Effect of Deep Hypothermia on Cerebral Hemodynamics during Selective Cerebral Perfusion with Systemic Circulatory Arrest

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Abstract

Objective: We studied the effect of deep hypothermia on cerebral hemodynamics during selective cerebral perfusion with systemic circulatory arrest. Methods: Ten anesthesized pigs were placed on cardiopulmonary bypass and cooled to a rectal temperature of 22°C (n = 5) or 15°C (n = 5). During selective cerebral perfusion, the descending aorta was clamped and perfusion of the lower body was discontinued. As the pump flow was changed, we monitored the perfusion pressure, local cerebral blood flow, and local cerebral oxygenation using laser Doppler flowmetry and near-infrared spectroscopy. We also measured the free flow of the left internal thoracic artery during selective cerebral perfusion. Results: Perfusion pressure and local cerebral blood flow decreased as the pump flow decreased. Oxygenated and deoxygenated hemoglobin in cerebral tissue remained unchanged at a perfusion flow of 10 ml/kg/min, whereas oxygenated hemoglobin decreased and deoxygenated hemoglobin increased progressively and reciprocally as the pump flow decreased. The pump flow for maintaining perfusion pressure above 35 mmHg with stabilized local cerebral oxygenation was significantly higher at 15°C than at 22°C. The internal thoracic artery free flow was higher at 15°C than at 22°C. Conclusions: Selective hypothermic cerebral perfusion with systemic circulatory arrest produces an extracranial shunt through the internal thoracic artery, especially under deep hypothermia. Our data suggests that selective cerebral perfusion during deep hypothermia is best managed by perfusion pressure control rather than by flow control.

Original languageEnglish
Pages (from-to)109-115
Number of pages7
JournalJapanese Journal of Thoracic and Cardiovascular Surgery
Volume50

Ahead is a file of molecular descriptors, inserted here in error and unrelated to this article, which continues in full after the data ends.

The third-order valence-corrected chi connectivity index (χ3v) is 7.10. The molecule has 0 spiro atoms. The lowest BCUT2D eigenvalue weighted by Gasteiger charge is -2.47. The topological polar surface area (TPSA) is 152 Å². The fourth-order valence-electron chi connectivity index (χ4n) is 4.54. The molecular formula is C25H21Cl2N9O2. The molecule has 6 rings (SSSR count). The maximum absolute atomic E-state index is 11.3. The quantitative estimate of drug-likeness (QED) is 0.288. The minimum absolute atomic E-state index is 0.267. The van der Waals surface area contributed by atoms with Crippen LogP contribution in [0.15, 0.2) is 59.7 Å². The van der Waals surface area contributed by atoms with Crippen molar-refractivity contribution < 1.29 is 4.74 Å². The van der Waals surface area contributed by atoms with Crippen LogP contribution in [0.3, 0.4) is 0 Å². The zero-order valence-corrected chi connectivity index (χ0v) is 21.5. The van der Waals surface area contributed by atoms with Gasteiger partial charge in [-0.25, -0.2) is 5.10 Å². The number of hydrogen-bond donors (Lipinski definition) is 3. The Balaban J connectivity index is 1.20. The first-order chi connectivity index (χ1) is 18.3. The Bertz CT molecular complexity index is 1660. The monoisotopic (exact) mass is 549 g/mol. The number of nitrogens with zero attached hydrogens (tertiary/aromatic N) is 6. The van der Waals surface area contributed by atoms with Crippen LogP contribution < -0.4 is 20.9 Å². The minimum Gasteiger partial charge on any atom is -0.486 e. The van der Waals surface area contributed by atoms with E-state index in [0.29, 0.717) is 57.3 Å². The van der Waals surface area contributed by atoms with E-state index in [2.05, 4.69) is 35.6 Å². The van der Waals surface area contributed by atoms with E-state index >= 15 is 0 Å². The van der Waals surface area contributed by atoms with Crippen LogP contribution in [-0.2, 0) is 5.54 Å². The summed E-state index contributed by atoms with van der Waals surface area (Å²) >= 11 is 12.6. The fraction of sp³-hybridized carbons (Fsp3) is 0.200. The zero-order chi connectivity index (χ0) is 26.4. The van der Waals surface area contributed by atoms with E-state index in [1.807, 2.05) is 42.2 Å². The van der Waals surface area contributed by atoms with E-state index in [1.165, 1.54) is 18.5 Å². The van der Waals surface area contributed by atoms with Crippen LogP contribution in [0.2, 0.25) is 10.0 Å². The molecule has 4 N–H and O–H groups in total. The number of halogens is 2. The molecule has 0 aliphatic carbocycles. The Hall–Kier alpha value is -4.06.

Issue number3
Publication statusPublished - 2002 Mar 1

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Hypothermia
Perfusion
Hemodynamics
Mammary Arteries
Cerebrovascular Circulation
Pressure
Hemoglobins
Laser-Doppler Flowmetry
Near-Infrared Spectroscopy
Cardiopulmonary Bypass
Thoracic Aorta
Swine
Temperature

Keywords

  • Aortic arch surgery
  • Cerebral protection
  • Deep hypothermia
  • Open distal anastomosis
  • Selective cerebral perfusion

ASJC Scopus subject areas

  • Cardiology and Cardiovascular Medicine

Cite this

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title = "Effect of Deep Hypothermia on Cerebral Hemodynamics during Selective Cerebral Perfusion with Systemic Circulatory Arrest",
abstract = "Objective: We studied the effect of deep hypothermia on cerebral hemodynamics during selective cerebral perfusion with systemic circulatory arrest. Methods: Ten anesthesized pigs were placed on cardiopulmonary bypass and cooled to a rectal temperature of 22°C (n = 5) or 15°C (n = 5). During selective cerebral perfusion, the descending aorta was clamped and perfusion of the lower body was discontinued. As the pump flow was changed, we monitored the perfusion pressure, local cerebral blood flow, and local cerebral oxygenation using laser Doppler flowmetry and near-infrared spectroscopy. We also measured the free flow of the left internal thoracic artery during selective cerebral perfusion. Results: Perfusion pressure and local cerebral blood flow decreased as the pump flow decreased. Oxygenated and deoxygenated hemoglobin in cerebral tissue remained unchanged at a perfusion flow of 10 ml/kg/min, whereas oxygenated hemoglobin decreased and deoxygenated hemoglobin increased progressively and reciprocally as the pump flow decreased. The pump flow for maintaining perfusion pressure above 35 mmHg with stabilized local cerebral oxygenation was significantly higher at 15°C than at 22°C. The internal thoracic artery free flow was higher at 15°C than at 22°C. Conclusions: Selective hypothermic cerebral perfusion with systemic circulatory arrest produces an extracranial shunt through the internal thoracic artery, especially under deep hypothermia. Our data suggests that selective cerebral perfusion during deep hypothermia is best managed by perfusion pressure control rather than by flow control.",